Teacher Evaluations: Education Reporting That Measures Up
How teachers are evaluated is one of the most rapid changes in education policy, said Mackenzie Ryan, a Florida Today education reporter who moderated a panel on the topic at EWA’s National Seminar in Nashville.
With that as the backdrop, Lisa Gartner, a Tampa Bay Times reporter, and Patrick O’Donnell from the Cleveland Plain Dealer shared how they covered the topic in their home states.
In Florida, the state released the VAM scores — otherwise known as the value-added model — that were intended to measure teachers’ effectiveness. The formula to calculate the VAM score was so complicated, Gartner said one superintendent she interviewed referred to it by a four-letter word.
With most of the Florida papers covering the story on deadline, Gartner said she set out to write a story about a complex topic that people could connect with, and want to read. She didn’t want her story to be too technical or full of jargon.
“If you don’t understand something, you don’t want to talk about it,” she said.
She also wanted to give frustrated teachers a voice and write a story with the human element.
Her story focused on the district’s “Teachers of the Year” finalists and past winners. These were educators who are praised for their work in the classroom and receive special recognition – including limo rides and campus celebrations — in what has become an annual tradition at most Florida public school districts.
One challenge, Gartner said, was talking about a very personal topic with her sources.
She emailed and left voice messages for the teachers, asking if they would weigh for her story because their opinions were important and would help represent other teachers.
In the end, Gartner got what she needed for the story. (For more from Gartner on the project, check out the EWA Radio podcast.)
So how did the teachers of the year, the supposedly best of the best, do on the VAM? Under the headline “Confused by Florida’s teacher scoring? So are top teachers,” Gartner reported that “seven out of 10 Hernando County Teacher of the Year finalists whose VAM scores were available had negative scores.”
Several teachers commented for her story and questioned the accuracy of the VAM scores.
As one put it, “Whether you smile at a child or are stern with them … whether you can convince them to try a new book — how do you evaluate that?”
Covering a different angle on teacher evaluations was O’Donnell, who worked with StateImpact Ohio, to analyze the data as the state began rolling out the VAM data from the 2012-13 school year. The collaborative series was called “Grading the Teachers.”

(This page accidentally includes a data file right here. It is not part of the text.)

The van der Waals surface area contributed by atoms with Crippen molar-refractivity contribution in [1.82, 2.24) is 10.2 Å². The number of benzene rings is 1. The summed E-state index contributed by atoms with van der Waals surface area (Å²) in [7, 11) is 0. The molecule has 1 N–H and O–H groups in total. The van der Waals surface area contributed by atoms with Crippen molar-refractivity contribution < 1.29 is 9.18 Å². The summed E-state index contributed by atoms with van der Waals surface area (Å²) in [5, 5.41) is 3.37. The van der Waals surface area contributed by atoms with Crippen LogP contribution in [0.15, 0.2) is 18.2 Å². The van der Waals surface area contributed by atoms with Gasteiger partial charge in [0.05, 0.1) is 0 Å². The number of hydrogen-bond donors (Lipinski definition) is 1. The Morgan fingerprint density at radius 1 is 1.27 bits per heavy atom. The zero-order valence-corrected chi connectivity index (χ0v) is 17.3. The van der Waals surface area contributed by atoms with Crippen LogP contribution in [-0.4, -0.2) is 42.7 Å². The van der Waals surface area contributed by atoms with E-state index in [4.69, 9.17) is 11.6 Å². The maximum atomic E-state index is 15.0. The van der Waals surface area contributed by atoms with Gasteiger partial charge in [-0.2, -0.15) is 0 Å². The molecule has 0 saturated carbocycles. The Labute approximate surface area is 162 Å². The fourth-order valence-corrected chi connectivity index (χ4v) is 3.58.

O’Donnell’s goal was to analyze the trends. What effect did teachers’ age, pay or experience have on their VAM scores? How did a school’s demographics or a teacher’s having a master’s degree factor into a teacher’s VAM scores? He looked at questions such as: Do teachers’ VAM scores improve over time?
“If you assume and accept VAM stands for something, you can check it against other things,” O’Donnell said.
One of their findings was there was little connection to Ohio teachers’ salaries and “how much knowledge they impart to students over the course of a single year,” O’Donnell said.
“That’s true in Cleveland, where teachers deemed ‘Least Effective’ by the new state evaluation system earned, on average, about $3,000 more than the teachers deemed ‘Most Effective,’” O’Donnell and Molly Bloom wrote in a story that was published in June 2013.
For O’Donnell, it was difficult to include comment from teachers with the lowest rankings. StateImpact Ohio contacted 100 teachers, but only two got back in touch. One valuable source ended up being a teacher who was so devastated by her bad ranking, she was leaving the profession and wanted to share her story.
There were other challenges, too. The state released results for 4,200 teachers who had two years’ worth of data. Some critics contend that reporters should wait for three years of data to get a more accurate portrayal of a teacher’s performance.
In the end, the series included a database where readers could search for teachers by name.
“We needed to say, ‘This is how the state is rating your teacher,’” O’Donnell said. “If it’s good enough to count, it’s good enough to print. Why are we not telling people?”
On the decision to name teachers, O’Donnell said media outlets shouldn’t do it without careful consideration: “If you publish, know why.”